OBSERVER NEWS

FROM THE ARCHIVES: Hamilton Society for Genuine Debate

how-much

Todd Harrison, CSIS; Thomas Donnelly, AEI; Ben Friedman, CATO, debate U.S. defense spending at The Alexander Hamilton Society’s first debate of 2016

This article was published in The SAIS Observer in 2011, and is part of our “From the Archives Section,” which aims to digitize consequential stories from the past. The Alexander Hamilton Society at SAIS, which had been dormant, was revived earlier this year. The Society held their first debate, “How Much is Enough? A debate on defense spending,” on November 2, 2016.


 

February 2011

BY ALLISON JACOBS

Did you come to SAIS with a passion for international politics, yet you find yourself more often discussing which practical skills course is better for your resume? Do you find yourself debating a current international policy and realize you differ with the person on more than policy implications? That sometimes you differ on the crux of the issue — that your views of America’s role in the world are so different that it is difficult to look at a specific policy?

If yes, then the Alexander Hamilton Society at SAIS might be the place for you to find a voice, challenge your existing beliefs and discover a forum for you to debate policy.

ryan-boone

AHS SAIS Chapter President Ryan Boone addresses attendees at the Society’s first event of 2016.(Photo: Patrick Kelley)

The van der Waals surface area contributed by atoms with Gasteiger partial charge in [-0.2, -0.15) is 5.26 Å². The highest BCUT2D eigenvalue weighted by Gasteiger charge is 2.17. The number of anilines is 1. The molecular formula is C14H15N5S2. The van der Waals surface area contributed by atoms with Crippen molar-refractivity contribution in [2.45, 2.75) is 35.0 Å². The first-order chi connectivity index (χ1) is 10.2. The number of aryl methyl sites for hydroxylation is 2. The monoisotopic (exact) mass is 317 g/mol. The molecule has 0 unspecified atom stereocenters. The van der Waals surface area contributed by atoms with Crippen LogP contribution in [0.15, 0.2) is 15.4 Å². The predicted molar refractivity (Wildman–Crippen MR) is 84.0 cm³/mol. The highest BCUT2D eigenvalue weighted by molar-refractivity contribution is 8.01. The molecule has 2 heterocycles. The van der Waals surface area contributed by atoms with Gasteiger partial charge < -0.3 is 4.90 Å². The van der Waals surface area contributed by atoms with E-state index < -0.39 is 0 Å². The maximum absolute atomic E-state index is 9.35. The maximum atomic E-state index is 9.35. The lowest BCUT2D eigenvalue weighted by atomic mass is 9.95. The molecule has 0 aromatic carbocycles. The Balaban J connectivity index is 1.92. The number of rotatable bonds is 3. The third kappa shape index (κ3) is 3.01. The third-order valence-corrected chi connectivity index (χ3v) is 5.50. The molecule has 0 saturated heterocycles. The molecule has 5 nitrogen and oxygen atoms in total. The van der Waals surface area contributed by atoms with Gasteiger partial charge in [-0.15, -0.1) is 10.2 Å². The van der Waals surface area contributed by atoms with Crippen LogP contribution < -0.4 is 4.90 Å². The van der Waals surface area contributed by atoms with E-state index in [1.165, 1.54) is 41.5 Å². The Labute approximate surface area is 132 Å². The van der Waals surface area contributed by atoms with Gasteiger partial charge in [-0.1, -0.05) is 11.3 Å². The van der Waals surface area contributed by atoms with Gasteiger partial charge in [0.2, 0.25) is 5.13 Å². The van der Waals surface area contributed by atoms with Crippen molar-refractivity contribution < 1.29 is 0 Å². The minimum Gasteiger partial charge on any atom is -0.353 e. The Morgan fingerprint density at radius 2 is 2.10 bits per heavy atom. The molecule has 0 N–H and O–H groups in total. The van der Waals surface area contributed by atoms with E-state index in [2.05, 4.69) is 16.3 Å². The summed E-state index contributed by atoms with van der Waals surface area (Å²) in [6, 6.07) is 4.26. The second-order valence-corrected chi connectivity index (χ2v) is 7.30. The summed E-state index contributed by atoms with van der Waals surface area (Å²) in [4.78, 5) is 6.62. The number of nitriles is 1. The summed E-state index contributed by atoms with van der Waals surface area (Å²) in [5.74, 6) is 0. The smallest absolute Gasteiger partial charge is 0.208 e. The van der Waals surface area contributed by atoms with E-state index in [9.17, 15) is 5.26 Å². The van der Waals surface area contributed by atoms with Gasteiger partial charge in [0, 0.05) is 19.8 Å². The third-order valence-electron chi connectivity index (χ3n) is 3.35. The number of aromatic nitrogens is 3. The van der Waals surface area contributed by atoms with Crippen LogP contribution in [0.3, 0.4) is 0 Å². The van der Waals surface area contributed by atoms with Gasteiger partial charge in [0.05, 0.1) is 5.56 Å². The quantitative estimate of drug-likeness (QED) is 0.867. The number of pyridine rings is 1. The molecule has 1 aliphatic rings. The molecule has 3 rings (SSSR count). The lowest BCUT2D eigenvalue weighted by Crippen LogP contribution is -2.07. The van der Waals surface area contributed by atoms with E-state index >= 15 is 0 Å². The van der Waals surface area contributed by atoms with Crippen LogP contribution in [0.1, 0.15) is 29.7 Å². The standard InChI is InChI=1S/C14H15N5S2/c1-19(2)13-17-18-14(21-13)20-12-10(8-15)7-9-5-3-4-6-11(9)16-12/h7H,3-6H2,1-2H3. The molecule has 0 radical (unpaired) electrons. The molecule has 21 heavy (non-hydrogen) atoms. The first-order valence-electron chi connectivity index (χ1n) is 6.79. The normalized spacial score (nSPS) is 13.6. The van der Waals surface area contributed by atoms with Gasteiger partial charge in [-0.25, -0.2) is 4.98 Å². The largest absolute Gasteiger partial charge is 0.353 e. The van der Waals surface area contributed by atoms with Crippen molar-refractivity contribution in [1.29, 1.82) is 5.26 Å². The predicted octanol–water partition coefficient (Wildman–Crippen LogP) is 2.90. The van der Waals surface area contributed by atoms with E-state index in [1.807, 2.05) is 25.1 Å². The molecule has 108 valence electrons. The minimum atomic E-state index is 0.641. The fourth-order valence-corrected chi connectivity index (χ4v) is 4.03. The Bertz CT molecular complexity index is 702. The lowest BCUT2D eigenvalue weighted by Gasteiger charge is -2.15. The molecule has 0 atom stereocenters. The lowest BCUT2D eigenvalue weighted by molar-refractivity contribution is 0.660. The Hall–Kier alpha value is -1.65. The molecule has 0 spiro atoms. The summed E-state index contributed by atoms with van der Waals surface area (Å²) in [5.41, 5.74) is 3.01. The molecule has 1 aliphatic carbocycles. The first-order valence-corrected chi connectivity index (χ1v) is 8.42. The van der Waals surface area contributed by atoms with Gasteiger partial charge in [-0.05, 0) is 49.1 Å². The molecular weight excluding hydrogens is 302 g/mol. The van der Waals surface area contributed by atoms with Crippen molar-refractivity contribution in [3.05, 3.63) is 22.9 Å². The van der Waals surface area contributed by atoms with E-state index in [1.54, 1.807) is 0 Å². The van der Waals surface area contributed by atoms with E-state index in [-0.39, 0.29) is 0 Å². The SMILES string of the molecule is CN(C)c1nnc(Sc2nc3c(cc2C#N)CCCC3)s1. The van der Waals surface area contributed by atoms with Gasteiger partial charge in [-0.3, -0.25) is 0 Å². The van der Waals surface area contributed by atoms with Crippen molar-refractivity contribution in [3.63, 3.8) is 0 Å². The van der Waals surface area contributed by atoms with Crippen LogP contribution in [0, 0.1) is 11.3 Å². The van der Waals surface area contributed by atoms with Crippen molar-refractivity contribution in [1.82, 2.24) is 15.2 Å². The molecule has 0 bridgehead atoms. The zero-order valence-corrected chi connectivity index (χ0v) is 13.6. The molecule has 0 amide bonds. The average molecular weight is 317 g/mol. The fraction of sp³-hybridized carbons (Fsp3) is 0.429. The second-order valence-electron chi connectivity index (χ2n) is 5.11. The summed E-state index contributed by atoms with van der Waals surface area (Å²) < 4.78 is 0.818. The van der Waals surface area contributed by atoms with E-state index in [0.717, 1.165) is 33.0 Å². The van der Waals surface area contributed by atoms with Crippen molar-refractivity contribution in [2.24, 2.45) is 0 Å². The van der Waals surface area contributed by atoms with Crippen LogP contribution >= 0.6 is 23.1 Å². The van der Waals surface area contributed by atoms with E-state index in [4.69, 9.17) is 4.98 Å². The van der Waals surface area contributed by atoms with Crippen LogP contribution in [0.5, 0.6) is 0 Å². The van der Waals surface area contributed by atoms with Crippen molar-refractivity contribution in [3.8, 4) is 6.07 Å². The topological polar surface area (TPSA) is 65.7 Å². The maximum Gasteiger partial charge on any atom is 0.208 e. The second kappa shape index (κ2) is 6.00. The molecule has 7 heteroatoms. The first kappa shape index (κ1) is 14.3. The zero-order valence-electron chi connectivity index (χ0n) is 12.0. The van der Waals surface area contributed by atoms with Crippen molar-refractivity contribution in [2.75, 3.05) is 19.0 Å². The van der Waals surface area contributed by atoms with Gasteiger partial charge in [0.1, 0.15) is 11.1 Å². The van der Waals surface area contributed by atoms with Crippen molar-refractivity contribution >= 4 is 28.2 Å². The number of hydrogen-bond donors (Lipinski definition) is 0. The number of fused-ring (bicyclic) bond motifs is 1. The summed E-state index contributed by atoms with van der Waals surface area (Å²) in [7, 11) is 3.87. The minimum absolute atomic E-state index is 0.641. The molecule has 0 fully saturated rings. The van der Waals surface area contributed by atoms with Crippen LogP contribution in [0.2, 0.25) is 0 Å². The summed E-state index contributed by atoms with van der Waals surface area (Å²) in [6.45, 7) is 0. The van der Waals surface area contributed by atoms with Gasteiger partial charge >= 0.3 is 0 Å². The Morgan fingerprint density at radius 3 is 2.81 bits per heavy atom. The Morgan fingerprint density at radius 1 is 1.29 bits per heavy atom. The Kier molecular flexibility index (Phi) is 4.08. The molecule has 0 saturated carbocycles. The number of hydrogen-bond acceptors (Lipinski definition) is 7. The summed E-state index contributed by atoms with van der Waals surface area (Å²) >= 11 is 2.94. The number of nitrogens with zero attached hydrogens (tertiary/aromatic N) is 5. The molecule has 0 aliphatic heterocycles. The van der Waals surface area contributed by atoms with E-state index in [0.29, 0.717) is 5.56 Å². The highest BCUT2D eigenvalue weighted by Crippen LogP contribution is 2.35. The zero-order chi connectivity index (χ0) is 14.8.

This year, SAIS has joined 13 universities across the nation in unveiling the new student-led organization. The aim of the Alexander Hamilton Society is to host debates and engage in discussions about foreign policy and security matters under the common understanding of the United States’ role in the world.

The Alexander Hamilton Society is based on the broad principle that the U.S. has been and will be a force for good in international relations. Members consider that the U.S. is not solely acting out of self interest in the international arena, but with a desire to spread certain values, namely freedom based on human dignity.

The Hamilton Society believes that there is pride in the success of the American experiment. U.S. foreign policy has been primarily a force for good in the world, such as the promotion of liberty, equality under the law, and human dignity.

The Alexander Hamilton Society is not a Republican or “right-wing” club. It is a non-partisan organization that seeks to bring members together to discuss current foreign policy issues. The group aims to bring together students and faculty from a variety of political inclinations, either in small working group sessions or public forums to promote constructive debate on basic principles and contemporary issues in foreign, economic and national security policy.

According to Diem Nguyen, the organization’s president, the most appealing aspect of the Hamilton Society, and the reason it was founded, is its emphasis on student perspectives and expression.

The club does not simply host a series of events, but creates opportunities for open debate of current foreign policy issues with peers and professionals. Ideally, the club will help realize and appreciate the complexity of policymaking as well as have the opportunity to fine tune their own opinions.

The Hamilton Society successfully launched this fall with a public debate, “Is New START Smart?”

The organization plans to host two debates this semester and hold group discussions on various foreign policy issues.

Allison Jacobs is a second-year M.A. candidate concentrating in Strategic Studies

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